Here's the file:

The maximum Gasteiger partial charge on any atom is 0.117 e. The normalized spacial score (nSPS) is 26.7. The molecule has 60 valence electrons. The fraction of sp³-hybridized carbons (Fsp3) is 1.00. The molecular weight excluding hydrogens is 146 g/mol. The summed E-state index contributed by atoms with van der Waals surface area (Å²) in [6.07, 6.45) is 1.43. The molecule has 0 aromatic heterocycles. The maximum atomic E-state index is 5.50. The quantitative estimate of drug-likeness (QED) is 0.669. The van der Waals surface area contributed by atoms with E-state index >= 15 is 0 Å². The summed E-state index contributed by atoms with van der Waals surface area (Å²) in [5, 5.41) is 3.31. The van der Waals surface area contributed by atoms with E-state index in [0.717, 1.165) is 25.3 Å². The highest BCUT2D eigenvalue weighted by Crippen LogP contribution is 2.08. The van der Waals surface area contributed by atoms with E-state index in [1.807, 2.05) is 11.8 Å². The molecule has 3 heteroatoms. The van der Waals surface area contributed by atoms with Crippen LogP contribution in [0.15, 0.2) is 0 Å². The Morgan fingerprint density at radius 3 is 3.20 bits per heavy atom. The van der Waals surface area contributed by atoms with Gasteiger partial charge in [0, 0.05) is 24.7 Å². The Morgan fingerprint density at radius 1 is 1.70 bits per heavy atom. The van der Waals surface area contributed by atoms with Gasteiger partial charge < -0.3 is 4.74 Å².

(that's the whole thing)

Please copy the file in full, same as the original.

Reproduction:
The maximum Gasteiger partial charge on any atom is 0.117 e. The normalized spacial score (nSPS) is 26.7. The molecule has 60 valence electrons. The fraction of sp³-hybridized carbons (Fsp3) is 1.00. The molecular weight excluding hydrogens is 146 g/mol. The summed E-state index contributed by atoms with van der Waals surface area (Å²) in [6.07, 6.45) is 1.43. The molecule has 0 aromatic heterocycles. The maximum atomic E-state index is 5.50. The quantitative estimate of drug-likeness (QED) is 0.669. The van der Waals surface area contributed by atoms with E-state index >= 15 is 0 Å². The summed E-state index contributed by atoms with van der Waals surface area (Å²) in [5, 5.41) is 3.31. The van der Waals surface area contributed by atoms with E-state index in [0.717, 1.165) is 25.3 Å². The highest BCUT2D eigenvalue weighted by Crippen LogP contribution is 2.08. The van der Waals surface area contributed by atoms with E-state index in [1.807, 2.05) is 11.8 Å². The molecule has 3 heteroatoms. The van der Waals surface area contributed by atoms with Crippen LogP contribution in [0.15, 0.2) is 0 Å². The Morgan fingerprint density at radius 3 is 3.20 bits per heavy atom. The van der Waals surface area contributed by atoms with Gasteiger partial charge in [0, 0.05) is 24.7 Å². The Morgan fingerprint density at radius 1 is 1.70 bits per heavy atom. The van der Waals surface area contributed by atoms with Gasteiger partial charge < -0.3 is 4.74 Å².